Whatever their artistic and historical value though, the vast majority of Greek vases, despite now being dusty museum pieces, were actually meant for everyday use and, to paraphrase Arthur Lane, it is perhaps worth remembering that standing on a stone pavement and drenched with water, they would have once gleamed in the Mediterranean sun.
A third firing, again with good ventilation, re-reddened the clay of the pot whilst the painted areas, now protected by a thin wash, kept their original colouring.
This complicated process obviously required excellent timing from the potter so as not to spoil the vase with unseemly discolouring.
The majority of pottery workers would have been paid no more than any other manual labourer and a good vase probably cost only a day’s wages.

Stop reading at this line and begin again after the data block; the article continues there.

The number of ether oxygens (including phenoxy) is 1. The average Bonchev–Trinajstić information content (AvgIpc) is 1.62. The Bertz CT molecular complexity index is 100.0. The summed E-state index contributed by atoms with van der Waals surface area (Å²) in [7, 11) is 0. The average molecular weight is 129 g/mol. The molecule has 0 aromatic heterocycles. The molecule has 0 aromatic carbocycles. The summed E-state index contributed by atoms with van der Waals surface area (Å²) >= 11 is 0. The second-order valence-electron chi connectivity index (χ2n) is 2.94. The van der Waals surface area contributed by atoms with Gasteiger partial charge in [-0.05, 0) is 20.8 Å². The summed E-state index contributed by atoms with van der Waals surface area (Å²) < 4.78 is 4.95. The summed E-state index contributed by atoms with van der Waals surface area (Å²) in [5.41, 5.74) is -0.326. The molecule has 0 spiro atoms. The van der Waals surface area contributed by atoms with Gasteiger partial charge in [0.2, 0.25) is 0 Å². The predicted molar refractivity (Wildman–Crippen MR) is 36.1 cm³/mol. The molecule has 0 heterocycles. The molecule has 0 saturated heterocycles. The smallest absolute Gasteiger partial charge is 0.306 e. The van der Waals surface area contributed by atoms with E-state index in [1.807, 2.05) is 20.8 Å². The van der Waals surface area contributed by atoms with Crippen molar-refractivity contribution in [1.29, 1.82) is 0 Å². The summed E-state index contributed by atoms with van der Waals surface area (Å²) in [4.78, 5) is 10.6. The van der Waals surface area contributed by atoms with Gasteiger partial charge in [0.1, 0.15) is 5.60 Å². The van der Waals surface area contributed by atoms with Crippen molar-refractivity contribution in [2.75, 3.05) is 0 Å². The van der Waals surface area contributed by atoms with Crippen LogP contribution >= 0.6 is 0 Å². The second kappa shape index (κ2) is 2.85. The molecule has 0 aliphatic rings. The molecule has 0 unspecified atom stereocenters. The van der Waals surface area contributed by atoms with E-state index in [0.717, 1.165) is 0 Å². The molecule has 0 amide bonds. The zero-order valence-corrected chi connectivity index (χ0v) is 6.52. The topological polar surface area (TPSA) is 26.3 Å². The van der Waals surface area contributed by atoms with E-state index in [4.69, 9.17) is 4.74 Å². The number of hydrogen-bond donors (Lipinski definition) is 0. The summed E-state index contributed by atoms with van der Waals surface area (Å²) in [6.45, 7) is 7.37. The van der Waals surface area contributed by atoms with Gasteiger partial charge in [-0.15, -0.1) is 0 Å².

Certainly though, a few artists would have been in great demand and their goods were sold not only locally but far and wide throughout the Mediterranean.
Many individual potters and less frequently, painters, have been identified with certainty through their signatures (most commonly as “..this”) although the majority of Greek vases are unsigned. Beazley’s systematic and comprehensive cataloguing of Greek pottery has also allowed for the study of its evolution in techniques, designs, and decoration.